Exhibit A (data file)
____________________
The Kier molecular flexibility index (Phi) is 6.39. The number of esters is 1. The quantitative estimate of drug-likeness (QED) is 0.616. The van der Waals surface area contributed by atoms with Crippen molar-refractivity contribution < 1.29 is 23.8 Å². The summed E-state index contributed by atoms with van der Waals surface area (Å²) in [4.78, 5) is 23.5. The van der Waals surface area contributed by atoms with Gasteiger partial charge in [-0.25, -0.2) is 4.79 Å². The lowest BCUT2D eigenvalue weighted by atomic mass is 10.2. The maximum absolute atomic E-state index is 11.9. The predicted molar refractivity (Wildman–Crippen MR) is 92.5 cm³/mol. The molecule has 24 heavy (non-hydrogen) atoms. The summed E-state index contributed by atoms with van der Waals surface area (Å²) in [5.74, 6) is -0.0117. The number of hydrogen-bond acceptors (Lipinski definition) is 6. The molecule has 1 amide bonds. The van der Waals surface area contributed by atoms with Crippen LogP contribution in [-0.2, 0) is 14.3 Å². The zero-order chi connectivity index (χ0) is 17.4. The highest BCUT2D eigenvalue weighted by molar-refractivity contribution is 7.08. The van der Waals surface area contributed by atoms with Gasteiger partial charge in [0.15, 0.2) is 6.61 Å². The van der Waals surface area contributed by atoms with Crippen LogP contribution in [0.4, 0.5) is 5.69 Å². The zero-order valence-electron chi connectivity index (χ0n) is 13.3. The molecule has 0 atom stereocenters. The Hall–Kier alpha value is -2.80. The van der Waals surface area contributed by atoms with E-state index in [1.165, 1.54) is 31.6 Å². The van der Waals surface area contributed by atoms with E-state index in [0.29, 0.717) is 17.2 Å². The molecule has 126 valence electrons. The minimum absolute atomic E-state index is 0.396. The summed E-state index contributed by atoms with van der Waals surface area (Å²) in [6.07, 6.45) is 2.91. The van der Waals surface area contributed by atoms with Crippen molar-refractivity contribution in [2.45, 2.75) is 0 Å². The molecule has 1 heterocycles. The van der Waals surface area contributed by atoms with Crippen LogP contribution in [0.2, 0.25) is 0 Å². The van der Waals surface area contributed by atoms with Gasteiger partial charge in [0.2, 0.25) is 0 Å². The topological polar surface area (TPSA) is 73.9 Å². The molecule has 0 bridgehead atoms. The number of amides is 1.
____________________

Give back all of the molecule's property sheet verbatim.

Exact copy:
The Kier molecular flexibility index (Phi) is 6.39. The number of esters is 1. The quantitative estimate of drug-likeness (QED) is 0.616. The van der Waals surface area contributed by atoms with Crippen molar-refractivity contribution < 1.29 is 23.8 Å². The summed E-state index contributed by atoms with van der Waals surface area (Å²) in [4.78, 5) is 23.5. The van der Waals surface area contributed by atoms with Gasteiger partial charge in [-0.25, -0.2) is 4.79 Å². The lowest BCUT2D eigenvalue weighted by atomic mass is 10.2. The maximum absolute atomic E-state index is 11.9. The predicted molar refractivity (Wildman–Crippen MR) is 92.5 cm³/mol. The molecule has 24 heavy (non-hydrogen) atoms. The summed E-state index contributed by atoms with van der Waals surface area (Å²) in [5.74, 6) is -0.0117. The number of hydrogen-bond acceptors (Lipinski definition) is 6. The molecule has 1 amide bonds. The van der Waals surface area contributed by atoms with Crippen LogP contribution in [-0.2, 0) is 14.3 Å². The zero-order chi connectivity index (χ0) is 17.4. The highest BCUT2D eigenvalue weighted by molar-refractivity contribution is 7.08. The van der Waals surface area contributed by atoms with Gasteiger partial charge in [0.15, 0.2) is 6.61 Å². The van der Waals surface area contributed by atoms with Crippen LogP contribution in [0.4, 0.5) is 5.69 Å². The zero-order valence-electron chi connectivity index (χ0n) is 13.3. The molecule has 0 atom stereocenters. The Hall–Kier alpha value is -2.80. The van der Waals surface area contributed by atoms with E-state index in [1.165, 1.54) is 31.6 Å². The van der Waals surface area contributed by atoms with E-state index in [0.29, 0.717) is 17.2 Å². The molecule has 126 valence electrons. The minimum absolute atomic E-state index is 0.396. The summed E-state index contributed by atoms with van der Waals surface area (Å²) in [6.07, 6.45) is 2.91. The van der Waals surface area contributed by atoms with Crippen molar-refractivity contribution in [2.45, 2.75) is 0 Å². The molecule has 1 heterocycles. The van der Waals surface area contributed by atoms with Crippen LogP contribution in [0.2, 0.25) is 0 Å². The van der Waals surface area contributed by atoms with Gasteiger partial charge in [0.2, 0.25) is 0 Å². The topological polar surface area (TPSA) is 73.9 Å². The molecule has 0 bridgehead atoms. The number of amides is 1.